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Group CEO of, Jonathan Squires explains how persistently low interest rates, rising disillusionment with pension plans and a high adoption of technology have unwittingly given rise to a young and hungry herd of yield hunters.

At 0.1%, the Bank of England base rate is at an all-time low, but with inflation inching higher, could the BoE’s dovish sentiment be about to change, leading to a rise in rates next month?

It remains unclear what will happen as priorities continue to be in conflict. On the one hand the BoE will want to keep inflation in check but on the other hand it will want to keep rates low and continue to buoy financial markets. But even if the BoE does go ahead and raise rates, with markets now accustomed to a low interest rate environment, any upward revision is likely to be small and spread out across a few quarters.

It seems hard to imagine now, but it wasn’t always this way. In April 2008, prior to the financial crash, the rate stood at 5% and, at its highest, in 1981, the rate hit 15%.

Since February 2009 however, a period when central banks were scrambling to contain the fall-out from the financial crash, the base rate hasn’t risen above 1% and low interest rates have become the new normal.

Add to that, traditional methods of long-term saving, such as pension plans have gone through something of a crisis. With pensions plummeting in value, high pension fund fees and underperforming managers, it’s no wonder the young have become disillusioned with pension funds and traditional forms of saving. For those who want to save, invest and grow their money, then the situation can be frustrating – and has been frustrating for more than a decade.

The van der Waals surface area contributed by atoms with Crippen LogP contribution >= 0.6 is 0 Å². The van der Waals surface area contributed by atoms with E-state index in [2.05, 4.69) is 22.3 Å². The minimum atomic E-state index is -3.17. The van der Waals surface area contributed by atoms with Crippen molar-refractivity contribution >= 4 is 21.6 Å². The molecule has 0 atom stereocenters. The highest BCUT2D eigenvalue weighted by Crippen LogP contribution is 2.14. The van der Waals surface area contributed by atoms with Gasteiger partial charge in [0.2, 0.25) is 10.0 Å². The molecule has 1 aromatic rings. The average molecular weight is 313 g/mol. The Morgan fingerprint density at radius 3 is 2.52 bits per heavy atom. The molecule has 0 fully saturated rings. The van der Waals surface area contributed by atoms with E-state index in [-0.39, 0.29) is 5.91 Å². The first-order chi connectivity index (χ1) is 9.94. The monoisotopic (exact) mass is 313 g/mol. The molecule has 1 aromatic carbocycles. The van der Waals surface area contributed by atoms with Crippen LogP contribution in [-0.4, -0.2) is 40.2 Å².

A whole generation has come of age since the financial crisis for whom traditional savings accounts and pension plans just don’t make sense.

So, what impact has this had on the outlook of this generation when it comes to financial management?

At, we recently commissioned a survey of 2000 people across the country to try and find out – and the results reveal a stark generational divide when it comes to perceptions of saving and different ways to generate returns, such as investing in stocks and shares or trading in derivatives.

‘Armchair trading’ has been in the headlines recently. Earlier this year legions of young, tech-savvy armchair traders took on and beat institutional investors during the GameStop rally.

Our survey reveals that attitudes toward this new approach to generating returns are highly correlated with age. Asked whether they had traded or invested in stocks and shares online, 57% of 18-25 year olds said they had. This compares to 35% of 41-56 year olds and just 28% of 57-75 year olds.

Our survey also looked at the impact of memestock stories on younger investors. 44% of 18-24 year olds surveyed decided to trade after seeing the GameStop story earlier this year, compared to 16% of 41-56 year olds and just 6% of 57-75 year olds.

Alongside this, younger respondents also expressed general distrust towards ‘legacy’ financial institutions. Asked why they chose to invest online rather than via a bank or a financial advisor, 45% of 18-24 year olds cited a lack of trust, compared to 16% of 41-56 year olds.

So, what does this data mean?

No doubt there are factors at play here beyond interest rates. Technology has allowed for the democratisation of trading and greater participation in the markets. Long gone are the days where trading was the sole preserve of pin-stripe suited men in the city.